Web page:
Guess what? Worst year of my life. I was so unhappy. My eating became unhealthy; I weighed myself 4 times a day, obsessing over the number. I chose working out over… well, most things. What I looked like was what I could control and I stopped trying to fix painful things that actually mattered and just focused on my physical appearance. I was the probably the best looking I’ve ever been, and I pretty much hated myself. I suffered physically and mentally, and it hurt my family. “Ideal.” The supposed “after” state I’d worked for… super sucked.

I hit bottom. Then I started making changes. I worked out less; I ate more; I came home and hung out with my family and ate dinner with them instead of dashing off to gym classes and making myself separate meals. I started paying attention to other things about my life again. (There are so many! That you can’t even weigh on a scale!) The expanded focus and self acceptance (slowly growing!)  allowed me to start to address the real issues in my life.

I left my “ideal” weight. I packed up the ‘never, ever thought I could wear this size’ wardrobe. Because I never ever want to wear it. I ate brownies and slept in on Saturday (you know, with kids, so until, like, 7:45). I snitched cookie dough and had movie dates with popcorn and sometimes skipped workouts to do nothing at all.

Apparently there is growing movement like this on the Internet. I love it. Check out others who have walked this path; apparently some call them “reverse progress” photos. I like to think of them as ‘self love’ photos. ‘Finding a better measuring stick’ photos. ‘Choosing your priorities’ photos.

Check out Body Image Movement from Taryn Brumfitt. It is awesome. And watch her trailer for the documentary Embrace, her journey from body loather to body lover.


I still care about how I look. I actually love working out and do so often. And sometimes–like this morning, even–have a freak-out that my body isn’t what I wish it was and feel a pang missing my old abs.

But I’ve learned that ‘before and after’ shots that go from fat to thin, messy to clean, soft to toned, are NOT showing a linear progression of happiness. Not a one size-fits all map of self improvement. Happiness is mental. Almost completely. You can’t show it in photos. And if you don’t have it, really, you won’t feel any better with toned arms and smokey eyes.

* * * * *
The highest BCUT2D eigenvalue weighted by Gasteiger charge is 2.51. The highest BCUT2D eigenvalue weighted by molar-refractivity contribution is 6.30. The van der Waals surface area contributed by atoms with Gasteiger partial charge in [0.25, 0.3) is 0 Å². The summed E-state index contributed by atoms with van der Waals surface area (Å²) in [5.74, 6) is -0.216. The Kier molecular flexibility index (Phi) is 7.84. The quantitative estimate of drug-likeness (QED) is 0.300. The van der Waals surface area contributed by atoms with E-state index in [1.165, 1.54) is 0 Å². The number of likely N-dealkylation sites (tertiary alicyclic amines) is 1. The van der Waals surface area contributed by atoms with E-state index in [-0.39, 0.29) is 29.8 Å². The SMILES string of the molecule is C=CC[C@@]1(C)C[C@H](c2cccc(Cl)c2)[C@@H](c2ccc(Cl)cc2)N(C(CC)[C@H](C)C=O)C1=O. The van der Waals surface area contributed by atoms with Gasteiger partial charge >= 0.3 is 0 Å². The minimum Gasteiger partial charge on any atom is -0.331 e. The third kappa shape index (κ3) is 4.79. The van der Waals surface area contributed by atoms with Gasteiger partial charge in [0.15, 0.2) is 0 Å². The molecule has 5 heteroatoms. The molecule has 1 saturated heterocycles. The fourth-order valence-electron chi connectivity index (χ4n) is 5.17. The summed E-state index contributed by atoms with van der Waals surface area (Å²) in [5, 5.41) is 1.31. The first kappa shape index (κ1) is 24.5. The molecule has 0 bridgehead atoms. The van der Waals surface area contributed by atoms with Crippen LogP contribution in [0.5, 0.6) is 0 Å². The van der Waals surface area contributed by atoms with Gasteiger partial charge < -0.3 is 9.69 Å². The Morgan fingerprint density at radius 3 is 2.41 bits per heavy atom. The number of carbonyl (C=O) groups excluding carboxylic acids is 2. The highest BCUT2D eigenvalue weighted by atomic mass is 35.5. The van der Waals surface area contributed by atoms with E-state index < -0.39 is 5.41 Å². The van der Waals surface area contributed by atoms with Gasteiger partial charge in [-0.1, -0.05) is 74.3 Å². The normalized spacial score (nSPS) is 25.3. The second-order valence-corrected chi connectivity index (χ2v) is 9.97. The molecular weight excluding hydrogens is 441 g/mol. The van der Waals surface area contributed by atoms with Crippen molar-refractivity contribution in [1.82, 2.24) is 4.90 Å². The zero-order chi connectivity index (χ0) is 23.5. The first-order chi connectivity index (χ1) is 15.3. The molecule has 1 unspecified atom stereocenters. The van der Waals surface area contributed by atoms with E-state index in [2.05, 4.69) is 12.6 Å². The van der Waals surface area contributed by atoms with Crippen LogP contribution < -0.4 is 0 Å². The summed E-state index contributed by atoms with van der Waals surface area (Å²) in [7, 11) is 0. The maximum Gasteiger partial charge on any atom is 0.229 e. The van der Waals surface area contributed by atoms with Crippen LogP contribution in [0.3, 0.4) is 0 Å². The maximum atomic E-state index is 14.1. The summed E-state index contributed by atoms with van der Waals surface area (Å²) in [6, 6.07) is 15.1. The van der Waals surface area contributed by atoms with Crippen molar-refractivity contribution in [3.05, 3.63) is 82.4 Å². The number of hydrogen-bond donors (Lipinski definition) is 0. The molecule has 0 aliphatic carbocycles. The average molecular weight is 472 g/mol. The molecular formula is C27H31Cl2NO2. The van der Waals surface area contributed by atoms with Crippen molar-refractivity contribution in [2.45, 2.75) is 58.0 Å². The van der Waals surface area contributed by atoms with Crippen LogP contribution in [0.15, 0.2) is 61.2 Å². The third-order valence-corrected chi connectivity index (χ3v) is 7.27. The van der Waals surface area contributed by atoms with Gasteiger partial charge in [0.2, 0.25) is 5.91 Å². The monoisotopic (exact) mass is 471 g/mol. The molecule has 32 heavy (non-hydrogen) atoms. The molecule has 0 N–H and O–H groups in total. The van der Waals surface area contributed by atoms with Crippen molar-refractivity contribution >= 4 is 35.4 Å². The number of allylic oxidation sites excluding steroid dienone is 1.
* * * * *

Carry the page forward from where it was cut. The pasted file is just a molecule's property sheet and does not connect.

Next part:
After: an arbitrarily chosen point on my infinite journey to being happy, loving myself and others, and being at peace.

life is about creating yourself

Guest Post! Master Class to Admiring Any Baby

(regardless of what the baby actually looks like)

Let’s be honest, a lot of babies look vaguely creepy. There are many exceptions, but unfortunately most proud parents are (rightfully) oblivious to the fact that their newborn primarily bears resemblance to an alien. Since perfectly attractive people can have very odd-looking babies, you need to be prepared with a socially acceptable way to respond to any baby photo that is independent of the photo subject.

Step 1: tone of voice.

Your voice should always be positive, upbeat, and admiring when looking at baby photos.

Step 2: filler words.

The first time I ever look at someone’s child I start with an “awwww” while I think of something more specific to praise. It’s non-committal and generally accepted as an outward expression of how cute the photo is, even if inside you are thinking “awwww, that poor kid is going to have a tough time in middle school” or “awwww, shit, how am I going to say something nice about this kid?”

I’ve also found an effusive “oh my goodness” to be an acceptable alternative. “Wow” fills the same role but gives you less time to think. Find a word or phrase you’re comfortable with that will buy time.

See step 1 about tone. All of these responses are tonally dependent.

step 3: avoiding gender.

Most of the time the baby’s gender will be obvious (by name, by the parent’s pronoun use, by all the sonogram pictures that were posted to Facebook for seven months…), but there are some circumstances in which gender is unclear and for whatever reason you think it is uncomfortable to ask. Unless you know for sure whether it’s a boy or a girl, try to avoid receiving the awkward “actually, it’s (s)he” correction from a defensive parent. A safe way to do this is to pick a feature to compliment, and then try to wait for the parent to state the gender. Instead of “he’s got stunning eyes” go for “look at those eyes!”

step 4: be specific.

I’m a big believer in the feature-based compliment route because I am a terrible liar. I really am not great at selling the “she’s beautiful” line when it’s a goblin baby. Instead, I pick something in the picture that I can admire without guile.

My go to features:

  • Cheeks
  • Eyes/eyelashes
  • Lips
  • Fingers/toes (particularly the little nails)

A bit more detail:

Cheeks are safe bets. Cheeks are almost always my first choice of baby compliments, regardless of whether it’s a model baby or a Golum baby. This is especially effective when paired with “oh look at those …” as an opener because then you don’t have to specific what you like about them. (Combing steps 1-4: “Awww! Look at those cheeks!” is a golden first response to a baby photo. It works for every baby. No one can fault you. No one can correct you. You said nothing that can possibly be misconstrued, even for particularly jowly babies. You did a great job!)